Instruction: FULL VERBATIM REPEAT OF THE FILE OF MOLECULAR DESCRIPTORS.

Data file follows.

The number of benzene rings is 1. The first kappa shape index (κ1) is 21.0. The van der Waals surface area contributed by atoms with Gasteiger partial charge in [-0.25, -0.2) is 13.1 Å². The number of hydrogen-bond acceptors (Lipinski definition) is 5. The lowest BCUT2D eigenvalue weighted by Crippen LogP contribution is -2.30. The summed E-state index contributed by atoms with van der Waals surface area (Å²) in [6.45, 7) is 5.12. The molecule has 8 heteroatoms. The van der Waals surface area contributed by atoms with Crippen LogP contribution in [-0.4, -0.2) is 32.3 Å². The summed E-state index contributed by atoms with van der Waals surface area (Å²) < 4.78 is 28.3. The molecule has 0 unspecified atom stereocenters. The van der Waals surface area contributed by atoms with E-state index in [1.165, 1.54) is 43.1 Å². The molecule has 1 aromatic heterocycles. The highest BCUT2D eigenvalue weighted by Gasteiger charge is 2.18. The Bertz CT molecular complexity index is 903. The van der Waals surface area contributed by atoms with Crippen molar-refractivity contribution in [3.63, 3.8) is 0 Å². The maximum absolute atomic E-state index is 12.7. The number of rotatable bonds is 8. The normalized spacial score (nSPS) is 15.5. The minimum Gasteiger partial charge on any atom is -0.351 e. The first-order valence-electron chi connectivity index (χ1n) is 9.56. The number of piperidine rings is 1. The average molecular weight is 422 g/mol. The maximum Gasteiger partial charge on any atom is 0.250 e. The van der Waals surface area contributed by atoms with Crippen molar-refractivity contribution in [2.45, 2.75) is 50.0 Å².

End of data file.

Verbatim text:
The number of benzene rings is 1. The first kappa shape index (κ1) is 21.0. The van der Waals surface area contributed by atoms with Gasteiger partial charge in [-0.25, -0.2) is 13.1 Å². The number of hydrogen-bond acceptors (Lipinski definition) is 5. The lowest BCUT2D eigenvalue weighted by Crippen LogP contribution is -2.30. The summed E-state index contributed by atoms with van der Waals surface area (Å²) in [6.45, 7) is 5.12. The molecule has 8 heteroatoms. The van der Waals surface area contributed by atoms with Crippen LogP contribution in [-0.4, -0.2) is 32.3 Å². The summed E-state index contributed by atoms with van der Waals surface area (Å²) < 4.78 is 28.3. The molecule has 0 unspecified atom stereocenters. The van der Waals surface area contributed by atoms with E-state index in [1.165, 1.54) is 43.1 Å². The molecule has 1 aromatic heterocycles. The highest BCUT2D eigenvalue weighted by Gasteiger charge is 2.18. The Bertz CT molecular complexity index is 903. The van der Waals surface area contributed by atoms with Crippen molar-refractivity contribution in [3.63, 3.8) is 0 Å². The maximum absolute atomic E-state index is 12.7. The number of rotatable bonds is 8. The normalized spacial score (nSPS) is 15.5. The minimum Gasteiger partial charge on any atom is -0.351 e. The first-order valence-electron chi connectivity index (χ1n) is 9.56. The number of piperidine rings is 1. The average molecular weight is 422 g/mol. The maximum Gasteiger partial charge on any atom is 0.250 e. The van der Waals surface area contributed by atoms with Crippen molar-refractivity contribution in [2.45, 2.75) is 50.0 Å².